When rendering, Maya takes into account all of the various objects and scene attributes, and performs mathematical calculations to produce the final image or image sequence. Once you render a sequence of images, you can then play them back in sequence, producing an animation.
In Maya, rendering can be accomplished using software (Maya Software Renderer, mental ray® for Maya® Renderer, or the Maya® Vector Renderer) or hardware rendering methods. Each type has its distinct advantages. Which renderer you decide to use will be determined by your image requirements (that is, the look you require) and time constraints.
Software rendering generally allows you to create more precise results but can take longer to produce each frame or image. The Maya software render type uses a process for scene illumination that directly illuminates objects in the scene or simulates illumination by reflecting neighboring objects in the scene or via texture mapping the effect on the object.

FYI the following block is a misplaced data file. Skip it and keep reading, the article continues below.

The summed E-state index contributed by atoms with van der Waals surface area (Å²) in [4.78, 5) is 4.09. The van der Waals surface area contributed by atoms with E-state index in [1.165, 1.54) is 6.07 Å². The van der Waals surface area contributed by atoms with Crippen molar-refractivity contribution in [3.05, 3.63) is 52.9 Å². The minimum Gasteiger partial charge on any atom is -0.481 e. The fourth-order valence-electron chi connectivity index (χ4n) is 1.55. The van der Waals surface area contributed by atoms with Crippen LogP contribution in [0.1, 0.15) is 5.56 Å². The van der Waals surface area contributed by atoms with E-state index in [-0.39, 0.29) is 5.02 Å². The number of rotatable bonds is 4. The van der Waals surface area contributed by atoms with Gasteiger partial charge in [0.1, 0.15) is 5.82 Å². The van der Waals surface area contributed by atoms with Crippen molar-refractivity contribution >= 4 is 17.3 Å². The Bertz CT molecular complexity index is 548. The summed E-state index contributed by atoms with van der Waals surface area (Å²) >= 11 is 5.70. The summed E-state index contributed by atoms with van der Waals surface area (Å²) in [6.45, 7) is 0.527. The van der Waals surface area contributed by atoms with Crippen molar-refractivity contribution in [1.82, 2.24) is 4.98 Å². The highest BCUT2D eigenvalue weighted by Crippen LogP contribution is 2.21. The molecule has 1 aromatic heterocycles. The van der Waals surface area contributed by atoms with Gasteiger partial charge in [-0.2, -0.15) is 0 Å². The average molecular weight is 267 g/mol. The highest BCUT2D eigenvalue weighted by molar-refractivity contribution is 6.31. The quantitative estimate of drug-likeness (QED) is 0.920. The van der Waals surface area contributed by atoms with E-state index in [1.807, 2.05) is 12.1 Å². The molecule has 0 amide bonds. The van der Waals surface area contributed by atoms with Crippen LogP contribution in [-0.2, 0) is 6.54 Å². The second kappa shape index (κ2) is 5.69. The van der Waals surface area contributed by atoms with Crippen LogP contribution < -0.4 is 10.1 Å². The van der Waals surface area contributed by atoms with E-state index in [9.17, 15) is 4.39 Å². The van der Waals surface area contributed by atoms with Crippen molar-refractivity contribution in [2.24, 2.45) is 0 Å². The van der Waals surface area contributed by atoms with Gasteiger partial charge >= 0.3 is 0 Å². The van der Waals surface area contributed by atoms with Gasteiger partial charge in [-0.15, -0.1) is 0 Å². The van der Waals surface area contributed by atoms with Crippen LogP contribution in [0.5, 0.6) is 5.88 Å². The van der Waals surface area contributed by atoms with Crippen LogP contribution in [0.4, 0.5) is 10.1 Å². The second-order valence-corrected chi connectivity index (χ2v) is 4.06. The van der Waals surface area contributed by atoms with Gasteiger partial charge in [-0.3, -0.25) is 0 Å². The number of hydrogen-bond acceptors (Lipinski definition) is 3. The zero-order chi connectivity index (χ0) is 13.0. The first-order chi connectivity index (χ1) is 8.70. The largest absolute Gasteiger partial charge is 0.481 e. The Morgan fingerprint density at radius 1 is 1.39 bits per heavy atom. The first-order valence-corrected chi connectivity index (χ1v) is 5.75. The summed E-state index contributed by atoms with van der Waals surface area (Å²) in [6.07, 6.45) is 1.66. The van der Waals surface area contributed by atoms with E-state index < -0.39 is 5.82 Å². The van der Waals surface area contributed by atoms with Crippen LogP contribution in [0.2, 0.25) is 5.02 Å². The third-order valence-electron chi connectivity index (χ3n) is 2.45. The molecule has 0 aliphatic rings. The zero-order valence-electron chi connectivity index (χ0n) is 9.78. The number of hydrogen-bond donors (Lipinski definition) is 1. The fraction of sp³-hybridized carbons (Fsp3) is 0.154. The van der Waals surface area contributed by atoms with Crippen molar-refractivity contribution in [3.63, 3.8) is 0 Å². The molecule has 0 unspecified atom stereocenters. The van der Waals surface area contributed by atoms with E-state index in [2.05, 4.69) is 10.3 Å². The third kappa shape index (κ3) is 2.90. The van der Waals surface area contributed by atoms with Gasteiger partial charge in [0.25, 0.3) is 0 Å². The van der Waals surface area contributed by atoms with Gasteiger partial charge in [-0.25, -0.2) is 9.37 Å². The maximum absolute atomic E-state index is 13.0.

The mental ray® for Maya® software render type additionally provides a feature called Global Illumination: a process that simulates the effect of indirectly illuminating objects that are not receiving direct illumination. It can also simulate light effects known as caustics. Hardware rendering is generally faster but is less capable of producing detailed results. In addition, some visual effects can only be produced via one method; at times, a combination of more than one type of rendering method may be required.
Rendering usually requires several iterations to achieve the final image that meets your requirements. The key is to strike the balance between producing the image that meets your requirements and producing it in the time required. This is particularly important if you are using Maya in a production setting.